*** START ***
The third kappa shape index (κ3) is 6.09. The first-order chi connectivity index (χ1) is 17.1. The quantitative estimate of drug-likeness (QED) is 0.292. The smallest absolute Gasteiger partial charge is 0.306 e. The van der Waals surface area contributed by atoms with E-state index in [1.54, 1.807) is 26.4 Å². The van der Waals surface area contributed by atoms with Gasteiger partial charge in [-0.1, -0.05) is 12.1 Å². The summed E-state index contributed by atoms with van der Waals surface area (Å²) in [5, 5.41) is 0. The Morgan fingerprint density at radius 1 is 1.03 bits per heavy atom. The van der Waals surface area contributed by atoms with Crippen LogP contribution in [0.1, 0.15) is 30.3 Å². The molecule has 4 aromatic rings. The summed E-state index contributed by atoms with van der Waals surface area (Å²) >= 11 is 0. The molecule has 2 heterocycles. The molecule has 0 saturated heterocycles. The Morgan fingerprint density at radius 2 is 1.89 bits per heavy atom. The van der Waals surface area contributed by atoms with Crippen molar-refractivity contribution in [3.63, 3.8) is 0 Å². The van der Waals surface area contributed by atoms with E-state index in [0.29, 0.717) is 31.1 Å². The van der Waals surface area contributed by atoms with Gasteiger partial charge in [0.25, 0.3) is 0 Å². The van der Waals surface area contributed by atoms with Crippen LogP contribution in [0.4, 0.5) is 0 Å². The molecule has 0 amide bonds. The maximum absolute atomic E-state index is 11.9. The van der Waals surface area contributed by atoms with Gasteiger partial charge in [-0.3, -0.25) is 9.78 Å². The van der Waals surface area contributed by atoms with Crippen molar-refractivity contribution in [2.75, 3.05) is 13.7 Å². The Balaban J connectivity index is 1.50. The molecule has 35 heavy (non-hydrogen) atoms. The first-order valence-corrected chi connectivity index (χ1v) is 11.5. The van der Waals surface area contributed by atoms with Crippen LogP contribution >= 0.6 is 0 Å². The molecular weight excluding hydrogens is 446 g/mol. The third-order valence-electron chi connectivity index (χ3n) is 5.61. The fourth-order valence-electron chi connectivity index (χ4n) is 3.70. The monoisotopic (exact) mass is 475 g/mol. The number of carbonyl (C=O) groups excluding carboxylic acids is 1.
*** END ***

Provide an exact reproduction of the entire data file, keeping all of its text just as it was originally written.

The third kappa shape index (κ3) is 6.09. The first-order chi connectivity index (χ1) is 17.1. The quantitative estimate of drug-likeness (QED) is 0.292. The smallest absolute Gasteiger partial charge is 0.306 e. The van der Waals surface area contributed by atoms with E-state index in [1.54, 1.807) is 26.4 Å². The van der Waals surface area contributed by atoms with Gasteiger partial charge in [-0.1, -0.05) is 12.1 Å². The summed E-state index contributed by atoms with van der Waals surface area (Å²) in [5, 5.41) is 0. The Morgan fingerprint density at radius 1 is 1.03 bits per heavy atom. The van der Waals surface area contributed by atoms with Crippen LogP contribution in [0.1, 0.15) is 30.3 Å². The molecule has 4 aromatic rings. The summed E-state index contributed by atoms with van der Waals surface area (Å²) >= 11 is 0. The molecule has 2 heterocycles. The molecule has 0 saturated heterocycles. The Morgan fingerprint density at radius 2 is 1.89 bits per heavy atom. The van der Waals surface area contributed by atoms with Crippen molar-refractivity contribution in [3.63, 3.8) is 0 Å². The van der Waals surface area contributed by atoms with E-state index in [0.29, 0.717) is 31.1 Å². The van der Waals surface area contributed by atoms with Gasteiger partial charge in [0.25, 0.3) is 0 Å². The van der Waals surface area contributed by atoms with Crippen LogP contribution in [0.4, 0.5) is 0 Å². The molecule has 0 amide bonds. The maximum absolute atomic E-state index is 11.9. The van der Waals surface area contributed by atoms with Gasteiger partial charge in [-0.3, -0.25) is 9.78 Å². The van der Waals surface area contributed by atoms with Crippen molar-refractivity contribution in [2.75, 3.05) is 13.7 Å². The Balaban J connectivity index is 1.50. The molecule has 35 heavy (non-hydrogen) atoms. The first-order valence-corrected chi connectivity index (χ1v) is 11.5. The van der Waals surface area contributed by atoms with Crippen LogP contribution >= 0.6 is 0 Å². The molecular weight excluding hydrogens is 446 g/mol. The third-order valence-electron chi connectivity index (χ3n) is 5.61. The fourth-order valence-electron chi connectivity index (χ4n) is 3.70. The monoisotopic (exact) mass is 475 g/mol. The number of carbonyl (C=O) groups excluding carboxylic acids is 1.